Fishers bring stone crabs to market
A $9.5 million market opens this week.
Stone crab season begins Wednesday, Oct. 15, and continues until May 15.
For Cortez, that means crabbers are hard at work hauling, baiting and collecting traps, and retailers are at work marketing the stone crab claws.
Many other fishing communities around the state also rely heavily on the season. Last year, the state reported that sales of stone crab claws generated about $9.5 million, with far more claws collected from Florida’s west coast than the east coast.
The Florida Fish and Wildlife Conservation Commission reported issuing 30 stone crab licenses in Manatee County for 2008 as of August. The number is down from 54 licenses in 2003 and 97 licenses in 1998.
Catches reported from Manatee County also have declined over the years — 24,466 pounds last season compared to 65,200 pounds in 2003.
Statewide last season’s stone crab catch was 1.4 million, with fishers reporting 9,870 trips and crab sales averaging $6.69 a pound.
Until the first reports from trap checks come in, fishers and retailers will not know what kind of season to expect, but the National Oceanic and Atmospheric Administration has reported that stone crab population levels are estimated to be high and no overfishing has occurred recently.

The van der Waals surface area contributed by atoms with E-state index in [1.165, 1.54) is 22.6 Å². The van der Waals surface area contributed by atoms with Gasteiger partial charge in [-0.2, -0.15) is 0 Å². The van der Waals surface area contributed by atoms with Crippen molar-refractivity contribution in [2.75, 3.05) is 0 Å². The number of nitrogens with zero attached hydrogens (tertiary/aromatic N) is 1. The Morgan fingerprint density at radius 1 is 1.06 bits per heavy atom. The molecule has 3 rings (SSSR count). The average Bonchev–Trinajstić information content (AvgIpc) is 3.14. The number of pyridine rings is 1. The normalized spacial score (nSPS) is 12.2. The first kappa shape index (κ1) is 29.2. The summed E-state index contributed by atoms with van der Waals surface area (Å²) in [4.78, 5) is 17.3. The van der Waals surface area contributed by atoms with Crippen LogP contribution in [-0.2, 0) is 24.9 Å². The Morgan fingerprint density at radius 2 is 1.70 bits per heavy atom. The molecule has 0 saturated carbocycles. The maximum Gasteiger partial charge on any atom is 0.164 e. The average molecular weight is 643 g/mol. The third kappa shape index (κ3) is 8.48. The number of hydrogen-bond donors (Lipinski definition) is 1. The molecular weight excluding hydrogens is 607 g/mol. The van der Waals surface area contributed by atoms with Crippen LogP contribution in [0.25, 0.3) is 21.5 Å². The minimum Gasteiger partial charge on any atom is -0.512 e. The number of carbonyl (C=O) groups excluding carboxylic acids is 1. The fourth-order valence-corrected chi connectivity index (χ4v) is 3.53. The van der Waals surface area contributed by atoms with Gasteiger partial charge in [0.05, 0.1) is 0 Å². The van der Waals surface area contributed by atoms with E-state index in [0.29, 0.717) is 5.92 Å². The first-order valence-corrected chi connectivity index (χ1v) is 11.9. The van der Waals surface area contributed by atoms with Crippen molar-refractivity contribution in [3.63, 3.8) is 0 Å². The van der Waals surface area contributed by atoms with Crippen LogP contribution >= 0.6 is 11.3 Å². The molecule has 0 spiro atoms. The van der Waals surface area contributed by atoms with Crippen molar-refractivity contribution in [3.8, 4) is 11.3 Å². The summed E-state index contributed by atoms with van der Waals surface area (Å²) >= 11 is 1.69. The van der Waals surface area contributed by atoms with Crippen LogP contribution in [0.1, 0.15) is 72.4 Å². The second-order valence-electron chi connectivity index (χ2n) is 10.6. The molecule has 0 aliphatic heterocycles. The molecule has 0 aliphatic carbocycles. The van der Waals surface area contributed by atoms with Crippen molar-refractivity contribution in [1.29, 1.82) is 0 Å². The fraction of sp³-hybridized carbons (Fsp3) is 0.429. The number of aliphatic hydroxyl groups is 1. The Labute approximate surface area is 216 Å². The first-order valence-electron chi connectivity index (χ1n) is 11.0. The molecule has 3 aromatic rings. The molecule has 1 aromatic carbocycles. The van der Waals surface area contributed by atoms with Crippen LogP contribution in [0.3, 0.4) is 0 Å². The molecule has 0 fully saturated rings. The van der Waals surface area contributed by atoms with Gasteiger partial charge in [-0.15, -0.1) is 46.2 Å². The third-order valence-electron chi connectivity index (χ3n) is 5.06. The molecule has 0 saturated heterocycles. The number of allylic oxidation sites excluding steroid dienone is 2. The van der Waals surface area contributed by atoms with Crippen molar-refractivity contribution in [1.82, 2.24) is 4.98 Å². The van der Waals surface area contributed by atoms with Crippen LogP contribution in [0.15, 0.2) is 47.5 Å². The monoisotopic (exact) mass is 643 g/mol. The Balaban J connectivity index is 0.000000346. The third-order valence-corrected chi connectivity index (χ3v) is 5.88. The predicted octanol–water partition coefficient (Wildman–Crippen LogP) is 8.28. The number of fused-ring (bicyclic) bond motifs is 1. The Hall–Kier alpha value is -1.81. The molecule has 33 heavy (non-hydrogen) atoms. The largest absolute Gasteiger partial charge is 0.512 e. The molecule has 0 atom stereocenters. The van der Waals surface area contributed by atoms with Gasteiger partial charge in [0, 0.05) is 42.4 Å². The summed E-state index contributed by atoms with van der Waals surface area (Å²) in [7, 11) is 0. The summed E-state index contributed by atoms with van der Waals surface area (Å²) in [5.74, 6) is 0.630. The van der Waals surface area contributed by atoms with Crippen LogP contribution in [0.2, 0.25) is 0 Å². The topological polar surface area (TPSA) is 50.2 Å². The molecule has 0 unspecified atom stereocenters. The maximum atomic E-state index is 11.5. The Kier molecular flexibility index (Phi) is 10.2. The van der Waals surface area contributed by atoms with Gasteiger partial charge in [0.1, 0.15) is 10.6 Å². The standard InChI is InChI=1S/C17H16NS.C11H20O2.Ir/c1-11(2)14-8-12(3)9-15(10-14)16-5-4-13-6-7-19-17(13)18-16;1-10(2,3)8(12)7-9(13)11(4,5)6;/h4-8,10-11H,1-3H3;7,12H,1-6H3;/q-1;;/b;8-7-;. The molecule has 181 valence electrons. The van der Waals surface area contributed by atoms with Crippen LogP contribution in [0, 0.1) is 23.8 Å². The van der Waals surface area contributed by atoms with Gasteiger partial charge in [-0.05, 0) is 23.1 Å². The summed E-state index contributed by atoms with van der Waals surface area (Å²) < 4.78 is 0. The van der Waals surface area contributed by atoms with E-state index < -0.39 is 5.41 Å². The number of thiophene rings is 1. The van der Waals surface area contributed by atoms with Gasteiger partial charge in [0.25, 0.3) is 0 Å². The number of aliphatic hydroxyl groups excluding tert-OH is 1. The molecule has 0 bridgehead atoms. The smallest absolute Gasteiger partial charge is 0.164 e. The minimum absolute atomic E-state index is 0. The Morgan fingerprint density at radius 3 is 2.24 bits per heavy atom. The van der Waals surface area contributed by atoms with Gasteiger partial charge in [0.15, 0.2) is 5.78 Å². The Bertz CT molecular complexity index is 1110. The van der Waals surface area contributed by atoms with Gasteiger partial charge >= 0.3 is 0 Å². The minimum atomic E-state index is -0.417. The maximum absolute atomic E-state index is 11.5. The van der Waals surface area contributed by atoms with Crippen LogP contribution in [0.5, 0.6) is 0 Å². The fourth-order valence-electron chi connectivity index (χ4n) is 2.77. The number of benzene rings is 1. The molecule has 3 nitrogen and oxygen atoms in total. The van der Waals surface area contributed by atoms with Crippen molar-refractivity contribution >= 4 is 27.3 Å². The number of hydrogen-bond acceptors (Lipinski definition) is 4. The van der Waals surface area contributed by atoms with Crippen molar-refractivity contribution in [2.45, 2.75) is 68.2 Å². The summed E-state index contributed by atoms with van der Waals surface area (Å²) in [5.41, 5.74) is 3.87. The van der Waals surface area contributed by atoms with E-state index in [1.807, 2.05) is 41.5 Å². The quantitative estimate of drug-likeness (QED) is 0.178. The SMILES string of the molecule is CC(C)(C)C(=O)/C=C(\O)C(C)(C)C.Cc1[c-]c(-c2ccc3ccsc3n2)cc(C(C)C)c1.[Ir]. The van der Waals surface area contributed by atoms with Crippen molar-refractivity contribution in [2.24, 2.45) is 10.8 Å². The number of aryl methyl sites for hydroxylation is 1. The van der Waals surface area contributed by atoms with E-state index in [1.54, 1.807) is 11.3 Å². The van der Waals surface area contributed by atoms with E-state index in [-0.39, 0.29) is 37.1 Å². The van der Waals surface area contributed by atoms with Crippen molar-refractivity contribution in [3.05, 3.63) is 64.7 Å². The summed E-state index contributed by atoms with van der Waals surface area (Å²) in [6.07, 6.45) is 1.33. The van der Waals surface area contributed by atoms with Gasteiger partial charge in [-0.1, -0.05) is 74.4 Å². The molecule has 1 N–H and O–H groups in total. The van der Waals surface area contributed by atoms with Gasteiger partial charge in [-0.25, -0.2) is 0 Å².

Government agencies maintain that restrictions on crabbing have led to a sustainability of the species, specifically rules allowing crabbers to take only a legal-sized claw from a crab and then returning it to the water.
For diners, stone crab claws are a low-fat source of protein, selenium and magnesium.
But the nutritional value is not really what attracts foodies. Seafood enthusiasts describe the claws as a delicacy — succulent, sweet, delectable — whether dipped in butter or served with a signature sauce.
The claws are cooked immediately after harvest. They are served fresh here, but the claws also are frozen and shipped worldwide.
“We have people from all over come in for stone crabs,” said Alice Sistek of Cortez Bait & Seafood Inc., 119th St. W., Cortez. “People enjoy those stone crabs — and we get some colossals that are amazing, just amazing.”
The fresh seafood shop relies heavily on the stone crab harvest. “It pulls us through,” Sistek said.
Just as crabbers do not know what to expect of the harvest this new season, retailers and restaurants do not know what to expect for prices.
The increased cost of fuel was expected to be a factor.
Did you know?
Crabbers take only the claws of stone crabs and return the live crab back to the water. Stone crabs regenerate their claws the next time they molt.
Stone crabs are usually “right-handed,” meaning that the larger crusher claw is usually on the right. The ability of adult stone crabs to feed upon mollusks can be attributed to the enormous crushing force of their claws — up to 19,000 pounds per square inch. Their pincer claws are used to cut or tear shell and tissue.
Stone crabs appear to be well suited for their habitat. The dark, unmottled pattern of the Gulf stone crab helps it blend in with the mud substrates common to the northern Gulf estuaries, and the lighter, spotted color pattern of the Florida stone crab makes it difficult to see in grassy areas.